Artist Nate Lowman was born in Las Vegas in 1979. He moved to New York City where he earned his BA in Art at New York University in 2001. He has exhibited throughout New York, including at P.S.1 Contemporary Art Center in 2005’s Greater New York exhibition and at Whitney’s Biennial in 2006. His works revolves largely around collage graffiti and appropriation.
Today, he lives and works in New York City.
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About Nate Lowman
Nate Lowman appropriates, paints, and photographs existing imagery, mining the detritus of pop culture in mixed-media works that critique celebrity culture, consumerism, and the saturation of sex and violence in mass media. Known for his blown-up images of fake cartoon bullet holes and ironic bumper stickers turned into linguistic assaults, in recent years Lowman has developed a painted smiley face—banal, and sometimes sinister—as his signature. The idea came when the artist saw the smiley face that O. J. Simpson integrated into his signature in a letter written to fans after he was charged with the murder of his wife. Lowman also produces silkscreens, which he composes by painting over a projected image, including a series in which he created iterations of de Kooning’s 1954 Marilyn Monroe. He is associated with a group of New York artists that includes Dan Colen, Leo Fitzpatrick, Ryan McGinley, and the late Dash Snow.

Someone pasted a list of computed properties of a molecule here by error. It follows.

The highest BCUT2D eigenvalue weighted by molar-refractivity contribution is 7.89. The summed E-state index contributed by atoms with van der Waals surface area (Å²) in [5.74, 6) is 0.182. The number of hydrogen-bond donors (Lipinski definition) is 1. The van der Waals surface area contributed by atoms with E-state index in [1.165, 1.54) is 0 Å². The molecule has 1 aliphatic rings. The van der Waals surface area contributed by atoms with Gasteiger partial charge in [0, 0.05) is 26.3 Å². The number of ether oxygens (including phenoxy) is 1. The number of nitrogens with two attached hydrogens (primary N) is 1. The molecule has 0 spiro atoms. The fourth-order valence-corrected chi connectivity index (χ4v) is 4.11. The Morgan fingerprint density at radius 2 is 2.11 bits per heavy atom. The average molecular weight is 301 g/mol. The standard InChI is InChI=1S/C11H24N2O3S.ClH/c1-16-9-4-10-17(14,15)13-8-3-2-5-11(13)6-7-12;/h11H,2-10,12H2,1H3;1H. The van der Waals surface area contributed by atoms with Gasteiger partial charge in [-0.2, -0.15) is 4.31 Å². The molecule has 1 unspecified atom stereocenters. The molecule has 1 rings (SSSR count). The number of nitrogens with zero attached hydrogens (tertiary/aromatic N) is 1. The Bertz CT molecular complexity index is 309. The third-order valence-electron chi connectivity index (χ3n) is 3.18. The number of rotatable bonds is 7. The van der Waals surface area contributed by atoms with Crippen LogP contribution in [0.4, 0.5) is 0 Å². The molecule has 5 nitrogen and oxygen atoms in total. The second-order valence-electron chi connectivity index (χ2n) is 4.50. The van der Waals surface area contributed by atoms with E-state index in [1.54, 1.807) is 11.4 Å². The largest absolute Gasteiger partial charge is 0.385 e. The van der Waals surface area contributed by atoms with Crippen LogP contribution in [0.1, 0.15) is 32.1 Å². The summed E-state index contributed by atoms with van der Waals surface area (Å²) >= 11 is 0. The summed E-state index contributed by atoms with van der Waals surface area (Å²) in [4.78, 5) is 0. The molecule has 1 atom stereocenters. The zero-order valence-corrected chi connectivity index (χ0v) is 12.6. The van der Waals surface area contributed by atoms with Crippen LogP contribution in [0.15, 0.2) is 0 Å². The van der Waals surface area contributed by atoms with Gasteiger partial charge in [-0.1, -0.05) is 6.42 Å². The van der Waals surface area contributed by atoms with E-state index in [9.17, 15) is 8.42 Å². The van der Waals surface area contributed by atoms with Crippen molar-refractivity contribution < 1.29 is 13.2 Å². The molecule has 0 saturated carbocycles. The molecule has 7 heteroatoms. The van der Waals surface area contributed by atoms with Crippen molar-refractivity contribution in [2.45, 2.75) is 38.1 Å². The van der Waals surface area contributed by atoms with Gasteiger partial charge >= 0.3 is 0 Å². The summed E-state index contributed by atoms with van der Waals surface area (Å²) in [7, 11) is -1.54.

American, b. 1979